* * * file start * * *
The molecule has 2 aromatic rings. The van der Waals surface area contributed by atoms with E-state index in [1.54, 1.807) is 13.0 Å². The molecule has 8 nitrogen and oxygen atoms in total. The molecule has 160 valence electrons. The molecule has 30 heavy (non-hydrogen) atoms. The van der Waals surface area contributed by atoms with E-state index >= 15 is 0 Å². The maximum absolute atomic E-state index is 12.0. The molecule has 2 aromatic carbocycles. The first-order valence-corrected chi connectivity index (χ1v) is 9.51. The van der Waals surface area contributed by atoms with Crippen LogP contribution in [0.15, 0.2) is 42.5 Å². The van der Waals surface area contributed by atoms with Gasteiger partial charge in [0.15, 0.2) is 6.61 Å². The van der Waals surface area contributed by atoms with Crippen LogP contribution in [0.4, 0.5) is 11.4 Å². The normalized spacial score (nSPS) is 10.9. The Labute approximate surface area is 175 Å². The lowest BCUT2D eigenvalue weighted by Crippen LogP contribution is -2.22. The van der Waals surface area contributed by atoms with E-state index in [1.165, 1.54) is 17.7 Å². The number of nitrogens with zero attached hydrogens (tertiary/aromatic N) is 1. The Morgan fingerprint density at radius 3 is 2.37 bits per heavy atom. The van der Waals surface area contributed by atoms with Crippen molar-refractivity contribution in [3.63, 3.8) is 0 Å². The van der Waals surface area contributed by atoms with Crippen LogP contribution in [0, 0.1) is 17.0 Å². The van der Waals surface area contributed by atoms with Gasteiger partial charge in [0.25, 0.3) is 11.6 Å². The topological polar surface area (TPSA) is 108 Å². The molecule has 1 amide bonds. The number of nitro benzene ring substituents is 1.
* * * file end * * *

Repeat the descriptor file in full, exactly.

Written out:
The molecule has 2 aromatic rings. The van der Waals surface area contributed by atoms with E-state index in [1.54, 1.807) is 13.0 Å². The molecule has 8 nitrogen and oxygen atoms in total. The molecule has 160 valence electrons. The molecule has 30 heavy (non-hydrogen) atoms. The van der Waals surface area contributed by atoms with E-state index >= 15 is 0 Å². The maximum absolute atomic E-state index is 12.0. The molecule has 2 aromatic carbocycles. The first-order valence-corrected chi connectivity index (χ1v) is 9.51. The van der Waals surface area contributed by atoms with Crippen LogP contribution in [0.15, 0.2) is 42.5 Å². The van der Waals surface area contributed by atoms with Gasteiger partial charge in [0.15, 0.2) is 6.61 Å². The van der Waals surface area contributed by atoms with Crippen LogP contribution in [0.4, 0.5) is 11.4 Å². The normalized spacial score (nSPS) is 10.9. The Labute approximate surface area is 175 Å². The lowest BCUT2D eigenvalue weighted by Crippen LogP contribution is -2.22. The van der Waals surface area contributed by atoms with E-state index in [1.165, 1.54) is 17.7 Å². The number of nitrogens with zero attached hydrogens (tertiary/aromatic N) is 1. The Morgan fingerprint density at radius 3 is 2.37 bits per heavy atom. The van der Waals surface area contributed by atoms with Crippen molar-refractivity contribution in [3.63, 3.8) is 0 Å². The van der Waals surface area contributed by atoms with Crippen LogP contribution in [0, 0.1) is 17.0 Å². The van der Waals surface area contributed by atoms with Gasteiger partial charge in [0.25, 0.3) is 11.6 Å². The topological polar surface area (TPSA) is 108 Å². The molecule has 1 amide bonds. The number of nitro benzene ring substituents is 1.